On the occasion of which I am writing Evander could not but observe the shepherds who were excitedly mobbing the unknown killer. He joined them, and upon being informed of the crime and its cause, directed his gaze upon the stranger. Seeing him to be of more than human stature and of a preternatural dignity of bearing, he asked him who he was, and, hearing his name and parentage and country, cried: ‘Hercules, son of Jupiter, I bid you welcome. You are the subject of my mother’s prophecy; for she, a true prophet, declared that you would increase the number of the Gods, and that here an altar would be dedicated to you, and the nation destined to be the mightiest in the world would one day name it Greatest of Altars and serve it with your own proper rites.’
Hercules gave him his hand and replied that he accepted the inspired words and would himself assist the course of destiny by building and consecrating an altar. A splendid beast was chosen from the herd, and on the new altar sacrifice, for the first time, was offered to Hercules; the rite itself, and the subsequent feast, being administered by members of the two most distinguished local families, the Potitii and Pinarii.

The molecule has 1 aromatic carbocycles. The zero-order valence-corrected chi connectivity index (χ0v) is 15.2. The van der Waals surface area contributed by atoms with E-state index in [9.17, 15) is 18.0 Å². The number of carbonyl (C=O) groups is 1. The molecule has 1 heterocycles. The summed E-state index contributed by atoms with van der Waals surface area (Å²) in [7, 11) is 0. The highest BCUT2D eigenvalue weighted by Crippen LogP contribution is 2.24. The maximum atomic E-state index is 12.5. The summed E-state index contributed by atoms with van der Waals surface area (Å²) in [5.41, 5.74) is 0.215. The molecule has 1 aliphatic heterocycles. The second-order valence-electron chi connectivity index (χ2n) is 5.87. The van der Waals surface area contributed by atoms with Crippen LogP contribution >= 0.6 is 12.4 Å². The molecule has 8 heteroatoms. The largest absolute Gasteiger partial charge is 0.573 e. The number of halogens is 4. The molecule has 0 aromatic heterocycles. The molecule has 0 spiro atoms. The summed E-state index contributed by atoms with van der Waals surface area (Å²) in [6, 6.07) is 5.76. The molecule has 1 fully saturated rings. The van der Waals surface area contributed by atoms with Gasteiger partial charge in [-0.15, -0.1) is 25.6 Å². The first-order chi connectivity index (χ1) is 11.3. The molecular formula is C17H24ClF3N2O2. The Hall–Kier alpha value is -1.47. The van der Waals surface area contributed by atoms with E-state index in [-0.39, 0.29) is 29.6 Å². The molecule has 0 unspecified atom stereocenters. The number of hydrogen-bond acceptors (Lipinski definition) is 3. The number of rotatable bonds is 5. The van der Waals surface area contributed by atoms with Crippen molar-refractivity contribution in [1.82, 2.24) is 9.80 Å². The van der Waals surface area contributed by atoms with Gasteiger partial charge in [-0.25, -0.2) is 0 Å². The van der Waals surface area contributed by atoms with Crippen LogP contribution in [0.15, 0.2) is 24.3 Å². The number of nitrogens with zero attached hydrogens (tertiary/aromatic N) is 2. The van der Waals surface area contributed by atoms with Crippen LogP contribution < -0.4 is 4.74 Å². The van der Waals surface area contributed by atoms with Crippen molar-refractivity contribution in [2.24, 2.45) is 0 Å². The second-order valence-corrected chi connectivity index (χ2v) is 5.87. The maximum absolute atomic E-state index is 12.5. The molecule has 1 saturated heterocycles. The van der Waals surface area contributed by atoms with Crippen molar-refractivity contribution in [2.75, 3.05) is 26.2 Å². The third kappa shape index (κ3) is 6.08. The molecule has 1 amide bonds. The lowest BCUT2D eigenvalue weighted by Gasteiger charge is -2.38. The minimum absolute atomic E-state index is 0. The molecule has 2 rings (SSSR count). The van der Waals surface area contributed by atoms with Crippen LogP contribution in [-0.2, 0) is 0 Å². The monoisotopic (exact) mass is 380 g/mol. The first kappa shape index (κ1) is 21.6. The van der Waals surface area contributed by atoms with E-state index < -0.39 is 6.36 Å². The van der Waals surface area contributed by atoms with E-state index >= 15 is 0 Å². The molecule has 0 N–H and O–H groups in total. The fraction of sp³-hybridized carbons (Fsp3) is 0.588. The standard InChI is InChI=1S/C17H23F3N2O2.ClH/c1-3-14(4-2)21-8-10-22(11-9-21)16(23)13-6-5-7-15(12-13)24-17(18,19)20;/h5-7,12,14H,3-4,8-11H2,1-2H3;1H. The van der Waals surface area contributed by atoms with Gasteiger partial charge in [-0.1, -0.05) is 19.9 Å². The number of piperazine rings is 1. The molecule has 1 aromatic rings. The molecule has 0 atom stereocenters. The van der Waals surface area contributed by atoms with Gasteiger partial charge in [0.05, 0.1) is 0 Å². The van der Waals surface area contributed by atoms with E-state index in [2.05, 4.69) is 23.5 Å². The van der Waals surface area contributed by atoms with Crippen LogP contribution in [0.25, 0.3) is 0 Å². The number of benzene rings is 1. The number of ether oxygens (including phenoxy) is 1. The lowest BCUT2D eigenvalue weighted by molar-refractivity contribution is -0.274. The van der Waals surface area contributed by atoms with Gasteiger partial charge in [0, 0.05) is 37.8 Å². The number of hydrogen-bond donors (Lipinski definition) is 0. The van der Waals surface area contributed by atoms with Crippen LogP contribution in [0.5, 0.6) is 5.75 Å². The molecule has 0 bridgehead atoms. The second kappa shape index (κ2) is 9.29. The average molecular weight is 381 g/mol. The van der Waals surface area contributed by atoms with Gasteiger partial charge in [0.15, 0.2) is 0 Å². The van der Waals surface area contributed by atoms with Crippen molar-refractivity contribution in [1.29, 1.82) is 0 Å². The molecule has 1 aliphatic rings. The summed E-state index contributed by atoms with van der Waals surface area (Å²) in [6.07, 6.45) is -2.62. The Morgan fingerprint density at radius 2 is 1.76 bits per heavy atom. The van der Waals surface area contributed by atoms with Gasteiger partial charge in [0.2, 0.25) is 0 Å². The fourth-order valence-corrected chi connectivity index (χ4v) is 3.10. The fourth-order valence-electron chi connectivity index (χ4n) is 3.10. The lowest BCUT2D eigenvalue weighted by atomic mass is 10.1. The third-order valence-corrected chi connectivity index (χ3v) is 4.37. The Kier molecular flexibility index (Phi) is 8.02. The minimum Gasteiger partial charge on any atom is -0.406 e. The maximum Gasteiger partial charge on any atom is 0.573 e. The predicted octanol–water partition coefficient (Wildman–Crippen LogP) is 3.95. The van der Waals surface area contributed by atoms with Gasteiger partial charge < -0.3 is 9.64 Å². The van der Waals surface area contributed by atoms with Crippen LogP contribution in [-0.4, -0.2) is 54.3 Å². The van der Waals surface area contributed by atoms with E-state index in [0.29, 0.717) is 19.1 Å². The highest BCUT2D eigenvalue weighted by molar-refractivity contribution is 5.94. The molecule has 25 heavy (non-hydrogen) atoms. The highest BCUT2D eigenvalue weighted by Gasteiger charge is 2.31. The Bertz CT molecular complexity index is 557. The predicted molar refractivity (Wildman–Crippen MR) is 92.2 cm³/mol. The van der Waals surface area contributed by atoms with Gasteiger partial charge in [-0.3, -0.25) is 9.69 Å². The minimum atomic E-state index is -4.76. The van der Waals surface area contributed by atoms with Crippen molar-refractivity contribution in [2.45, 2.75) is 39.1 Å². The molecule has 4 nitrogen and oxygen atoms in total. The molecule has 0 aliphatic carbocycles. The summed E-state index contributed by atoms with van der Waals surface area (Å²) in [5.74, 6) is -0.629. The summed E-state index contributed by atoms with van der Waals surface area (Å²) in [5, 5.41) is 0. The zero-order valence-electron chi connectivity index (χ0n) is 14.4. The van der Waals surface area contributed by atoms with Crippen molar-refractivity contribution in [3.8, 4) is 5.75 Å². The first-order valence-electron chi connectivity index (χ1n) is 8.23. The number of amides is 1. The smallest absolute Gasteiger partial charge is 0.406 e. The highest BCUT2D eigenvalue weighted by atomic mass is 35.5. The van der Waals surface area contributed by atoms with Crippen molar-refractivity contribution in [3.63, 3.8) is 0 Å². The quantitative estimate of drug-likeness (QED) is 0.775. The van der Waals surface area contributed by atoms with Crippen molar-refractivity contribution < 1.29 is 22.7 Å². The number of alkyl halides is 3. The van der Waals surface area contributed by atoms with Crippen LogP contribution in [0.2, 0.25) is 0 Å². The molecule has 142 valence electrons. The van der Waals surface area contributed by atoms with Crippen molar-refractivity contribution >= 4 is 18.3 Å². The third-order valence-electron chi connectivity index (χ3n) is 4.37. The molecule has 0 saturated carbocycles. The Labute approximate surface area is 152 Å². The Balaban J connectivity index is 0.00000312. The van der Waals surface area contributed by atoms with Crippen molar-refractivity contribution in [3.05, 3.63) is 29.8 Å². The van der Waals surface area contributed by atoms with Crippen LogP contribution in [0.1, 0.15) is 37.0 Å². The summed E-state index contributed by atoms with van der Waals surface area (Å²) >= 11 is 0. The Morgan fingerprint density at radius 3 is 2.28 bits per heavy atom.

It so happened that the Pinarii were late for the feast. The Potitii were there in time, and were served in consequence with the entrails of the victim; the Pinarii came in only for the remainder. From this circumstance the custom became established that no member of the Pinarian family, throughout its history, was ever served with his portion of entrails at a sacrifice to Hercules. The Potitii were taught by Evander, and furnished the priests of this cult for many generations, until the solemn duty they had so long performed was delegated to public slaves and the family became extinct. This was the only foreign religious rite adopted by Romulus; by so doing he showed, even then, his respect for that immortality which is the prize of valour. His own destiny was already leading him to the same reward.